We’ve all had his moment: You’ve been writing for months and you come to a stopping point — the end of a draft, or a break in consciousness — and you read back your work. A bad feeling creeps in: This sucks. Am I a bad writer?
And while these intrusive thoughts can feel valid, that doesn’t mean you should listen to them. It’s actually good if you think your work sucks! This means you’re improving and have become a better writer. Yay!
It’s easy to compare your work to a book on a shelf and think “I’ll never be as good as that.” But keep in mind that authors have editors, and books go through many revisions before they are published. It can be harmful to compare your unfinished work with a published one.
Here are a few reasons why you might think your work sucks.
If you find scenes that feel “meh” or bland, changing the setting might help. What if it was raining? What if this was outside instead? Or in a character's room? Interesting choices make for interesting scenes.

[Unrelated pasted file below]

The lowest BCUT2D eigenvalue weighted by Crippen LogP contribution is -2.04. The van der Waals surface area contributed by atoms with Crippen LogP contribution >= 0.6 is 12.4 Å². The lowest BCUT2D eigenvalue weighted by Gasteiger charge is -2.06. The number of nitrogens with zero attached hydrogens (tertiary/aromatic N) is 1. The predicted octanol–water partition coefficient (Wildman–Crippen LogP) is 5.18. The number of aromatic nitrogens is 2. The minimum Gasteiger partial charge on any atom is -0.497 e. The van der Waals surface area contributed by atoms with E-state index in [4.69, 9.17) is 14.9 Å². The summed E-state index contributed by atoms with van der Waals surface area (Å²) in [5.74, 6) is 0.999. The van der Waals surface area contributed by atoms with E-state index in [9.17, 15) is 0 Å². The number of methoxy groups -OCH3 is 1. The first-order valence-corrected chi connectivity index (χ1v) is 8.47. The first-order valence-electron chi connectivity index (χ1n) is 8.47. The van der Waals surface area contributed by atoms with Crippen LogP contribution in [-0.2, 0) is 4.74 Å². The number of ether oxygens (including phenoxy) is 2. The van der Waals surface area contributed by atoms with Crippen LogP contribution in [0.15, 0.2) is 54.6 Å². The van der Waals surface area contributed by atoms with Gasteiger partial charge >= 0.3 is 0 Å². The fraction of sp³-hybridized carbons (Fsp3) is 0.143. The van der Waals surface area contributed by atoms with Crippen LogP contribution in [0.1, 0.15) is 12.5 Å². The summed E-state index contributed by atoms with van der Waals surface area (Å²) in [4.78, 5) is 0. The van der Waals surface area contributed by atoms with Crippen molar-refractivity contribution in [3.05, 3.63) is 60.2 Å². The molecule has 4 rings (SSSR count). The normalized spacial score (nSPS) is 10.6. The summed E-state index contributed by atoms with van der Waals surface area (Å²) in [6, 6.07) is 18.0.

If the diagnoses above don’t give you ideas for what to do next, here are some further options.
Being a young author is about growing as a writer. It may take several tries before you’re happy with a draft, and the first story you write may not nail what you were going for. Feeling like your writing sucks is part of the author’s journey, and for me part of everything I write at first. Doubt can tell us when we’ve become better writers and when our work needs to improve.
To cap things off, first drafts are important even if they suck! Without them, we wouldn’t have second, third, or fourth drafts! They’re allowed to suck. Write the worst prose you’ve ever seen, do anything to get the story out of your brain and into the world so you can see it, and, when you want, change it. We at JUVEN wish you best of luck, and happy writing.
is a writer based in North Carolina. She attends writing classes of all kinds at UNC Chapel Hill and has a particular fondness for sharp imagery. In her free time, she drafts her own novels.